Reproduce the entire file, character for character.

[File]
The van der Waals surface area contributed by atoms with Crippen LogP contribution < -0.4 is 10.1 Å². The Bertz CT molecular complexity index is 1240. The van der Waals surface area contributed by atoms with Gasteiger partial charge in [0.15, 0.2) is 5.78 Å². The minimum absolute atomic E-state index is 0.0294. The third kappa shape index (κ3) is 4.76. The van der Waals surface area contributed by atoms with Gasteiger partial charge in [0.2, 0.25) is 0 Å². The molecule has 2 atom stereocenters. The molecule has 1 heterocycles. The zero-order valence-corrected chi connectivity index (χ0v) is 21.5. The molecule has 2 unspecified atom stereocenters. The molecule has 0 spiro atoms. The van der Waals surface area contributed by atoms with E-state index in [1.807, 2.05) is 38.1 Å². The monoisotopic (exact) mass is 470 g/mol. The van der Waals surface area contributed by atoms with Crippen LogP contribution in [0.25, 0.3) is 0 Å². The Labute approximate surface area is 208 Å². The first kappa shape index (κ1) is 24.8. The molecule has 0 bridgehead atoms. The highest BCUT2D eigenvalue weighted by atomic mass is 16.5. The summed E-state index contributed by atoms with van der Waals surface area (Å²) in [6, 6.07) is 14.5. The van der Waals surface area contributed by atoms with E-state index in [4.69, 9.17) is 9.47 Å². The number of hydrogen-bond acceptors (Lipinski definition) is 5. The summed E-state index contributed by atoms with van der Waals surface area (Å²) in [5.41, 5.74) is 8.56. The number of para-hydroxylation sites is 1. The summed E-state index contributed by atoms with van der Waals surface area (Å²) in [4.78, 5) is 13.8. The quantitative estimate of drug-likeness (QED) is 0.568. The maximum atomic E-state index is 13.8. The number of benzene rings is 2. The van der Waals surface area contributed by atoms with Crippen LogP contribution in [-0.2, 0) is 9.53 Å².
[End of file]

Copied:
The van der Waals surface area contributed by atoms with Crippen LogP contribution < -0.4 is 10.1 Å². The Bertz CT molecular complexity index is 1240. The van der Waals surface area contributed by atoms with Gasteiger partial charge in [0.15, 0.2) is 5.78 Å². The minimum absolute atomic E-state index is 0.0294. The third kappa shape index (κ3) is 4.76. The van der Waals surface area contributed by atoms with Gasteiger partial charge in [0.2, 0.25) is 0 Å². The molecule has 2 atom stereocenters. The molecule has 1 heterocycles. The zero-order valence-corrected chi connectivity index (χ0v) is 21.5. The molecule has 2 unspecified atom stereocenters. The molecule has 0 spiro atoms. The van der Waals surface area contributed by atoms with E-state index in [1.807, 2.05) is 38.1 Å². The monoisotopic (exact) mass is 470 g/mol. The van der Waals surface area contributed by atoms with Crippen LogP contribution in [0.25, 0.3) is 0 Å². The Labute approximate surface area is 208 Å². The first kappa shape index (κ1) is 24.8. The molecule has 0 bridgehead atoms. The highest BCUT2D eigenvalue weighted by atomic mass is 16.5. The summed E-state index contributed by atoms with van der Waals surface area (Å²) in [6, 6.07) is 14.5. The van der Waals surface area contributed by atoms with E-state index in [4.69, 9.17) is 9.47 Å². The number of hydrogen-bond acceptors (Lipinski definition) is 5. The summed E-state index contributed by atoms with van der Waals surface area (Å²) in [5.41, 5.74) is 8.56. The number of para-hydroxylation sites is 1. The summed E-state index contributed by atoms with van der Waals surface area (Å²) in [4.78, 5) is 13.8. The quantitative estimate of drug-likeness (QED) is 0.568. The maximum atomic E-state index is 13.8. The number of benzene rings is 2. The van der Waals surface area contributed by atoms with Crippen LogP contribution in [-0.2, 0) is 9.53 Å².